Remember how I mentioned I had a job land in my lap? I was all excited because it had arrived just as I was saying I desperately needed a job. In fact, on the flight back from New Orleans I was thinking about how I really needed a good paying job otherwise I would run out of money and very very soon (when I wasn’t moping about leaving that fabulous city).
I got home and had received an email from a guy I had interviewed with right when I first moved here. In that email was a job offer. Was I interested?
Let’s rewind just a tiny bit here, to before I left for New Orleans. You see, he had contacted me maybe two weeks before this job offer; he had found me on facebook and started emailing with me back and forth. He wanted to get together for lunch or coffee but something was telling me to keep putting it off. The intuition that I rarely listen to was blaring it’s horn at me that something wasn’t right. But I didn’t want to burn any bridges and so I agreed to meet for lunch on the Monday before I left for NOLA.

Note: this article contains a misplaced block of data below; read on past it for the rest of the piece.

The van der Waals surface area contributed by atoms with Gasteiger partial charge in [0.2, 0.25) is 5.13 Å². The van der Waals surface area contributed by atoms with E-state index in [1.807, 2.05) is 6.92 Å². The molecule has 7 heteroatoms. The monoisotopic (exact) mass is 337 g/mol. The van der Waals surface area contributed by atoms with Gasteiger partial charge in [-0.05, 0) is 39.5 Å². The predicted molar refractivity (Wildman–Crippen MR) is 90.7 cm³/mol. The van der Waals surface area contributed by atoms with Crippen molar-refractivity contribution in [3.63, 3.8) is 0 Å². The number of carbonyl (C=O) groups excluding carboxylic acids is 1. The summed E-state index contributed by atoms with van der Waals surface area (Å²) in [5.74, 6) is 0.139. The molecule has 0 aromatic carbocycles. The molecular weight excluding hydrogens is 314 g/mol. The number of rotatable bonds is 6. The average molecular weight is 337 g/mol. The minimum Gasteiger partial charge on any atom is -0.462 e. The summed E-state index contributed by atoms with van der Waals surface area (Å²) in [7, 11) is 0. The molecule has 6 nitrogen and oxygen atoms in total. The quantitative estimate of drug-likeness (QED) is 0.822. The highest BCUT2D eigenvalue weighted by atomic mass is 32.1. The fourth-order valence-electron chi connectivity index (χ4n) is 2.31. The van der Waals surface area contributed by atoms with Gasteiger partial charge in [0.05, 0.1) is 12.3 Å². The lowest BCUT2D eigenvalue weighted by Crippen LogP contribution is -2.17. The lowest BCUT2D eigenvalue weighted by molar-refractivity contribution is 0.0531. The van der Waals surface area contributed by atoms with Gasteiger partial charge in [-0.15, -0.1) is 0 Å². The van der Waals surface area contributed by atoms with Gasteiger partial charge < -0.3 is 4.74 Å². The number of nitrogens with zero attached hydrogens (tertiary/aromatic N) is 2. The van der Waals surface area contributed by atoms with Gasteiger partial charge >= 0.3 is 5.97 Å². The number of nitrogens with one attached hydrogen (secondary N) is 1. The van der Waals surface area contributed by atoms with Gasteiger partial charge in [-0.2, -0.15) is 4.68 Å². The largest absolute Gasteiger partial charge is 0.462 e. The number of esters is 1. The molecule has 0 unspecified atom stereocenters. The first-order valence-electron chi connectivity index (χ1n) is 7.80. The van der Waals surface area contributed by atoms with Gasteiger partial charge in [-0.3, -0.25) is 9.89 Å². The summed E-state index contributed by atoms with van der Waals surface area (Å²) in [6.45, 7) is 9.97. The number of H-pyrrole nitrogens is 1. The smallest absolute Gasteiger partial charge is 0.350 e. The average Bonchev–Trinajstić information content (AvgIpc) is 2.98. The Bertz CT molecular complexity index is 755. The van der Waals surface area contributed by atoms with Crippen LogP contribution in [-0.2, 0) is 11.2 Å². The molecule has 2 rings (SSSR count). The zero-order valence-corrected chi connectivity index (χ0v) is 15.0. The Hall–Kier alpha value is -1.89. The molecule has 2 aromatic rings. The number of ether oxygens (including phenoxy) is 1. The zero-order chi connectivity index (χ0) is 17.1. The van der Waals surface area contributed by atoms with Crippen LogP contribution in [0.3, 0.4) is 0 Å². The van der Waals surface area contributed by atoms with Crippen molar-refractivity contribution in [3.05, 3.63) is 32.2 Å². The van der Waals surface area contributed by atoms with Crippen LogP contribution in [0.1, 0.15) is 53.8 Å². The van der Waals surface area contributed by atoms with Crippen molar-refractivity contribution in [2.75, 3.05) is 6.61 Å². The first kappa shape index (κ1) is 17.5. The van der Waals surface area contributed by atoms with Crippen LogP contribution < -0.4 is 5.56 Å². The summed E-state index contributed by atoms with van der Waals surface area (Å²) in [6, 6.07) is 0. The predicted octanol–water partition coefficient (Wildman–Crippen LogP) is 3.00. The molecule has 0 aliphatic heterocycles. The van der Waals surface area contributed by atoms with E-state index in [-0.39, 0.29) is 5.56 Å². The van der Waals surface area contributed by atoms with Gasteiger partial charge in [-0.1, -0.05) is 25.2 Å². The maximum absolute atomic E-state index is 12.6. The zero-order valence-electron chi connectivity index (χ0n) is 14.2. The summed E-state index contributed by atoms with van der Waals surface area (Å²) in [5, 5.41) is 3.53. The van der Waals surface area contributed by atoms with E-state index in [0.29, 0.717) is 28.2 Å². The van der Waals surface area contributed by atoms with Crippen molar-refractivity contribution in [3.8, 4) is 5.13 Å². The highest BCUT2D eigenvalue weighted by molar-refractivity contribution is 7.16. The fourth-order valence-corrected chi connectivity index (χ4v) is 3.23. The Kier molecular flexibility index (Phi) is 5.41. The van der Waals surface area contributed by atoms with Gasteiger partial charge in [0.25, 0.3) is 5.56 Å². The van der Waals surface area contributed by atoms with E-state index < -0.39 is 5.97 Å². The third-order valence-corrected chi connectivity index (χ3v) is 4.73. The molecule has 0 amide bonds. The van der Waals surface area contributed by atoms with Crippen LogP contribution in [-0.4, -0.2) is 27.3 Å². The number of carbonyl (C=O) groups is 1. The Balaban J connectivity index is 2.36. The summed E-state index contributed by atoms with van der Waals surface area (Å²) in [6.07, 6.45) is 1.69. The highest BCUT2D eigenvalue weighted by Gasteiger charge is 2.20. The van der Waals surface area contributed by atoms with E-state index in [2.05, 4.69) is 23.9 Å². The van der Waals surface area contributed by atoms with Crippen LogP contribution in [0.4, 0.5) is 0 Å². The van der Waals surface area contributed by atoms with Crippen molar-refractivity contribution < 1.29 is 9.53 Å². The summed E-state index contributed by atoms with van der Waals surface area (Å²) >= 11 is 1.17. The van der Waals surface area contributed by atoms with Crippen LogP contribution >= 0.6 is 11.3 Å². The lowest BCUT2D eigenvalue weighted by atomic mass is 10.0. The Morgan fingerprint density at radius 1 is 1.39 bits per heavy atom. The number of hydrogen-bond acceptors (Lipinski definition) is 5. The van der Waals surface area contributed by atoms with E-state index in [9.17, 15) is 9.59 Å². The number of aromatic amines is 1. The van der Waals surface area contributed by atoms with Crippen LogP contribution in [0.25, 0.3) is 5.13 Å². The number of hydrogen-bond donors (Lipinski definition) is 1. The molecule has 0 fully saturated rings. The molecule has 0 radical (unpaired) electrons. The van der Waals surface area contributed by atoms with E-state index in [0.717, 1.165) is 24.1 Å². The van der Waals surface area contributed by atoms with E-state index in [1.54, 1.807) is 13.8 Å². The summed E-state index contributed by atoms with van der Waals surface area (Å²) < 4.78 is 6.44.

Suddenly he had turned that lunch into dinner and music. I panicked. I think my hands flew up and if there were papers nearby, they would have been scattered. No. No. No. No. So I canceled altogether which was probably best because all those errands, packing and drinks with Cali would have most definitely gotten in the way anyhow.
So a week goes by, I get the job offer and with dollar signs in my eyes, I accept.
Monday morning rolls around and I go to the address he gives me at eleven in the morning. A time we had shook hands over. Now, I don’t know about you, but when I agree to do something, I STICK TO MY WORD. I knock on the door, and no answer. I call him, no answer. I sit around for twenty minutes and still, no one shows up. So I leave and when I get home and get online, I see that he’s also online. So I shoot him an IM.
He apologizes for not being there and then basically blames me, saying that since I hadn’t been in touch over the past week, he thought I wouldn’t show up.